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Feb 8, 2021

Axios Generate

Welcome back! Today's Smart Brevity count is 1,256 words, 4.7 minutes.

🛢️ Brent crude oil rose above $60-per-barrel today for the first time in over a year, showing traders' optimism about a tightening market as demand recovers from the pandemic.

🥁 An even bigger milestone: This week marks 40 years since Rush released the album "Moving Pictures," which provides today's intro tune...

1 big thing: EV owners drive them much less than gas-powered cars

Illustration: Sarah Grillo/Axios

Electric vehicle owners in California drive them less than half as many miles annually as the average gasoline-powered car in the U.S., a new analysis shows.

Why it matters: The finding "raises important questions about the potential for the technology to replace a vast majority of trips currently using gasoline," the working paper concludes.

  • The estimates are important for assessing the climate and pollution-cutting benefits of EVs, and have implications for investment decisions about power distribution equipment, it states.

How it works: The paper syncs data from a big sample of residential meters in the Pacific Gas & Electric service area with addresses of EV registrations in 2014-2017.

  • Study authors with the University of Chicago and the University of California explored how much home electricity use changes after the EV purchase.
  • They then used this data to estimate how much these EVs were being driven, factoring in estimates of out-of-home charging.

By the numbers: Power consumption growth is about 2.9 kWh per day, which is a 16% rise over average daily usage in the PG&E meter sample.

That's less than what would be expected if EVs were used in a way akin to traditional cars.

  • "Given the fleet of EVs in our sample...this translates to approximately 5,300 electric vehicle miles traveled (eVMT) per year," the paper finds.
  • The power use is much less than prior estimates by California regulators, the working paper notes.

The big picture: California officials and President Biden plan to implement policies aimed at greatly accelerating EV deployment to fight climate change and cut pollution.

What we don't know: That's why, exactly, EVs seem to be driven much less than their internal-combustion counterparts. But the paper says future research should explore possibilities including:

  • EVs may be complementing gas-powered cars instead of replacing them.
  • EV buyers to date don't represent the "broader vehicle-owning population."
  • A combo of too few public charging stations, "range anxiety" and other aspects of EV ownership.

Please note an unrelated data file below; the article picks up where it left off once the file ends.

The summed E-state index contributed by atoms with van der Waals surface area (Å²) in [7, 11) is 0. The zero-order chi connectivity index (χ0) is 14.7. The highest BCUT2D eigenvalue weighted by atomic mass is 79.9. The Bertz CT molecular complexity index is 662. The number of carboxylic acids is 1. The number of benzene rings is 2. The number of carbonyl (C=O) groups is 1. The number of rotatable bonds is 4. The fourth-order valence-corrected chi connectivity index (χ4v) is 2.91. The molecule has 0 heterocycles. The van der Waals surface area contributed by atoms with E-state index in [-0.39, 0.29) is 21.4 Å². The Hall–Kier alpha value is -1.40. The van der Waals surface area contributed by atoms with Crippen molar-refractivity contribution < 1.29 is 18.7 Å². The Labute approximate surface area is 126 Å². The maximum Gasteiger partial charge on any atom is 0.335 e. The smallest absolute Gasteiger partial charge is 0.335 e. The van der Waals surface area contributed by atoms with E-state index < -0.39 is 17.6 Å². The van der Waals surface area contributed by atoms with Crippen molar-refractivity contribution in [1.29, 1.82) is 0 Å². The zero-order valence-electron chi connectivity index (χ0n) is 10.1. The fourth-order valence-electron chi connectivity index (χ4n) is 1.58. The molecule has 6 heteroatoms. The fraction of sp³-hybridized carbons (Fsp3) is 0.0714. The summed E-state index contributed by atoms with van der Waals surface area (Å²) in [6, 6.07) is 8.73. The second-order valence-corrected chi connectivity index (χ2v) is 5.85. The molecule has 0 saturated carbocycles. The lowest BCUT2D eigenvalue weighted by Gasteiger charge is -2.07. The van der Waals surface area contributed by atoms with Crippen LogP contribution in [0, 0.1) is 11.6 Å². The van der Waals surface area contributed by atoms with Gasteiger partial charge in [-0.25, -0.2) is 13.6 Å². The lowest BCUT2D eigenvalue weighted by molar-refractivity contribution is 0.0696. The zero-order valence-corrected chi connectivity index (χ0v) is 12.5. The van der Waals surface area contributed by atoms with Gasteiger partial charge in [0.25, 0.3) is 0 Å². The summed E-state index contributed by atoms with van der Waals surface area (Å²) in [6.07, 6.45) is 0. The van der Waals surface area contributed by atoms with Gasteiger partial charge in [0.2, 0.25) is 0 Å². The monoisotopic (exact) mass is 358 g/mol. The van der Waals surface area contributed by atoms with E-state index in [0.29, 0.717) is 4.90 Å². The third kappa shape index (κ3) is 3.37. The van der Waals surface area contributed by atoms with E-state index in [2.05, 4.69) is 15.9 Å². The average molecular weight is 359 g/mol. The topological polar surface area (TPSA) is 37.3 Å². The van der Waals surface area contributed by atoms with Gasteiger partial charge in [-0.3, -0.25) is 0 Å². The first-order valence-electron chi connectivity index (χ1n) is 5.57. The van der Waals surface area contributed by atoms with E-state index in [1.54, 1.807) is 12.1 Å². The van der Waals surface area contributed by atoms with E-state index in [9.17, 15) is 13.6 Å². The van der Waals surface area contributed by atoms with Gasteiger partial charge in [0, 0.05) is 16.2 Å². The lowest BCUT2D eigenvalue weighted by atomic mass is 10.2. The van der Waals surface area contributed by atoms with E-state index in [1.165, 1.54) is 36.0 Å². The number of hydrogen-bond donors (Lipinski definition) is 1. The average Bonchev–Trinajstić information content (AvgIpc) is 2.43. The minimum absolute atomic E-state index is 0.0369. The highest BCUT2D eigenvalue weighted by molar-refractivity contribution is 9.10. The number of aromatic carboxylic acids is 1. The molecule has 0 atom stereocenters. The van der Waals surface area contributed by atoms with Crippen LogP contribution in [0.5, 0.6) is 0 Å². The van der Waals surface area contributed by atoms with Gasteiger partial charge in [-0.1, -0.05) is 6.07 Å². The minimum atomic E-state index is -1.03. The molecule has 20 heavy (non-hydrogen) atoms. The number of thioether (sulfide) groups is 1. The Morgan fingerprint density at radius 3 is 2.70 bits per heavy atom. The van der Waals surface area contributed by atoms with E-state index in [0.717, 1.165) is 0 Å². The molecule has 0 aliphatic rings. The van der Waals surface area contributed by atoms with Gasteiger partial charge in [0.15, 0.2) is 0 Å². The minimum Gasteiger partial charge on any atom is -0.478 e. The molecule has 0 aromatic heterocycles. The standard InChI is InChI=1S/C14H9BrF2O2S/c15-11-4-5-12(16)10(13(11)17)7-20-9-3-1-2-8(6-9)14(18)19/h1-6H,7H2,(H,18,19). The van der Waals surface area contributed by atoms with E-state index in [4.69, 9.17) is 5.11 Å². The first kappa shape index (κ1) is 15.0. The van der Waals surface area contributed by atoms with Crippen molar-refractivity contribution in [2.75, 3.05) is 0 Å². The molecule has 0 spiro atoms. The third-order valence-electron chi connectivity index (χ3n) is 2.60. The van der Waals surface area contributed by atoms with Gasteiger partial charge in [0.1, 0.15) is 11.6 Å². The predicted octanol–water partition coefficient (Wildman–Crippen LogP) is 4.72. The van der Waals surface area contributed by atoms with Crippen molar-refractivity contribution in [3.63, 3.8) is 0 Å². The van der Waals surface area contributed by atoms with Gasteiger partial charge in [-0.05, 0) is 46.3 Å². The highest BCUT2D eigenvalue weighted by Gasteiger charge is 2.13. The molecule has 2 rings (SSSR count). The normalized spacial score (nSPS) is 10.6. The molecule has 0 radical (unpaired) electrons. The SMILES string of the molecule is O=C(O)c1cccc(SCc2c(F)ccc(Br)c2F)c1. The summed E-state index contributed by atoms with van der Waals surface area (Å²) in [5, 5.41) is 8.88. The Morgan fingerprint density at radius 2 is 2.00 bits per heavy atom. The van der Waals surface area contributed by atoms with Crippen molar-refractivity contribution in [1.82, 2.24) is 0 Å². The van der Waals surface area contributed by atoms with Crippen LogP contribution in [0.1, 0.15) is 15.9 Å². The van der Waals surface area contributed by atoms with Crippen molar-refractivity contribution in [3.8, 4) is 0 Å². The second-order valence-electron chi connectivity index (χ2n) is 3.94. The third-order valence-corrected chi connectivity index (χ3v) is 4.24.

The bottom line: Getting a handle on the relatively low usage is important because "the vision of transportation electrification rests on EVs leading to a substitution of [vehicle miles traveled] away from conventional cars," it states.

“The takeaway here is not that EVs should never or will never be our future, but rather that policymakers may be underestimating the costs of going fully electric," said co-author Fiona Burlig, a University of Chicago economist.

Bonus: Projecting the future of EV growth

Speaking of EVs, Wood Mackenzie is out this morning with new projections about their future growth.

By numbers: The consultancy sees yearly sales topping 7 million combined in China, Europe and the U.S. by 2025.

  • "Improved EV costs will propel sales and double EV numbers to a combined 15 million a year in those three regions by 2030," they note.
  • They see EVs outselling internal-combustion vehicles shortly before midcentury.

Yes, but: "Despite the growing dominance of EVs, global oil demand from light-duty vehicles is projected to reduce by only 24% over the next 30 years," Woodmac analyst Ram Chandrasekaran said.

  • "Slow erosion of [internal combustion engine] stock and an increased demand from emerging economies are the main reasons for this lethargic drop," Chandrasekaran said.
2. Elon Musk funds $100 million carbon removal contest

Illustration: Rebecca Zisser/Axios

Axios' Bryan Walsh reports that Elon Musk is funding a $100 million innovation contest to identify effective and economical ways to remove and store carbon dioxide.

Why it matters: A contest with a nine-figure award could help encourage the development of new ways to approach what scientists increasingly agree is one of the most vital ways to address climate change.

Driving the news: This morning XPRIZE, a nonprofit that runs incentive contests meant to solve humanity's biggest challenges, announced the launch of a competition for innovators and teams around the world to demonstrate the ability to draw and store carbon dioxide from the atmosphere or oceans.